“Don’t Panic,” the world’s greatest relay team, rebranded itself as “42” and headed north to take on the Rev3 Wisconsin Dells 70.3 relay. We were all eager for a repeat of the success we saw in Knoxville, Tennessee, and were approaching the race with a relaxed attitude. We figured if we each raced our portion to the best of our abilities, we wouldn’t have any trouble at least being contenders for the podium. Unfortunately even simple plans can become complicated.
Saturday night before the race we had a good dinner, hydrated plenty, stopped by the candy store for post-race gummy bears, (David and I went and grabbed a couple of drinks), and we all got to bed at a decent time…no problems here, right? Unfortunately Kelly has had problems with her back for years. I never appreciated the full extent of those problems until a coughing fit caused her to completely throw out her back.
She was in pain. A LOT of pain.
She took some medicine, tried to use a roller on her back, and did some basic stretching. We drove to the race course to set up our gear, hoping by then she would begin to feel better. She did not.
Excruciating pain was scrawled all over her face. Dave and I were ready to consider other options including:
1. Jori Cooper, a friend who was spectating the race could fill in.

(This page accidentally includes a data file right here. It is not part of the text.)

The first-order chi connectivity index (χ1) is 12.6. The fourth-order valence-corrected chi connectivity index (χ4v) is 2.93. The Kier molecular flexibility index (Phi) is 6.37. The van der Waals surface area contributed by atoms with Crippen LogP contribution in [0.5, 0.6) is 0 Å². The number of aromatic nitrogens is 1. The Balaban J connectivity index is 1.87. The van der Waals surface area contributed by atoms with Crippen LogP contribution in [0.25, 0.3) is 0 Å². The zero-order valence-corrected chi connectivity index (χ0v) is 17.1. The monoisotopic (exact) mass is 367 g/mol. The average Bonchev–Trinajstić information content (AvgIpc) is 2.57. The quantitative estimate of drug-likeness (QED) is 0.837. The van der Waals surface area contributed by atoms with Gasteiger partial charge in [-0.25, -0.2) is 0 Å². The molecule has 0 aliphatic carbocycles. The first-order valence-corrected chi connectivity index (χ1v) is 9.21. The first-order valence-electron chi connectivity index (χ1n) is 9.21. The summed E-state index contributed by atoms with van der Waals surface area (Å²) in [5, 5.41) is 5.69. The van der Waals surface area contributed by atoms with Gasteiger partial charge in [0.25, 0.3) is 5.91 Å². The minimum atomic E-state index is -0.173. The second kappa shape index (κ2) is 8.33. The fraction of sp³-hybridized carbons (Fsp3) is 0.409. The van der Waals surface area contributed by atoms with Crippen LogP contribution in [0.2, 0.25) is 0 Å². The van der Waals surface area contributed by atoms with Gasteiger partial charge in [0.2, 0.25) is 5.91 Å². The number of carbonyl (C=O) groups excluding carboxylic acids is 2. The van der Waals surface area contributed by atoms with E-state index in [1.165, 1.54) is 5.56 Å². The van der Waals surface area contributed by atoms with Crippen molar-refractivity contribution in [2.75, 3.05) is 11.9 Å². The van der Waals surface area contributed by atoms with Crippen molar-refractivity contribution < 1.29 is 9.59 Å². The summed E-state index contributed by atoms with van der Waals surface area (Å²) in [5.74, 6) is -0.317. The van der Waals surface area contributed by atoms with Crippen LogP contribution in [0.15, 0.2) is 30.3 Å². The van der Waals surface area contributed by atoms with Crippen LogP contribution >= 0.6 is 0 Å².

2. I could borrow some goggles and swim in run shorts (not ideal).
3. We could just not start the race.
Kelly had other ideas. She decided to do the practice swim and see how she felt. After gutting it out several hundred yards she swam back to shore. The pain from her back could be seen in each stroke. What she said when we pulled her out of the water surprised both Dave and I.
“I think I’d like to try it.”
I’ll admit I wasn’t thrilled about the idea. In fact I gently tried to talk her out of it. But I also knew the only person who can tell Kelly Ruiter what to do is Kelly Ruiter. With that she lined up to start the swim, jumped in the water, and started working on the 1.2 miles ahead.
Anything that happens, happens
Dave and I stood around transition making final preparations to his bike, chatting with other racers, and calculating imaginary splits. Kelly had originally planned to do her swim in under 40 minutes, but had adjusted her anticipated time to 50 minutes, not including the additional time that would be needed to sprint up the long hill to transition. We watched the clock and also kept tabs on other relay teams, one of which took off the bike before us. Suddenly we glanced over and spotted a girl with spiky red hair waving her arms and running through the transition gate. She was way earlier than we expected.
“Holy crap, there she is!” I said, very surprised.
Dave snapped on his helmet and pulled his bike out of the rack while I ran over and ripped the timing chip off Kelly’s leg, wrapping it around Dave’s immediately after. With that he was off on a brutal bike course that features more climbing than the 112 miles of the IRONMAN Wisconsin bike course.
Kelly’s official time: 40:07…Geez!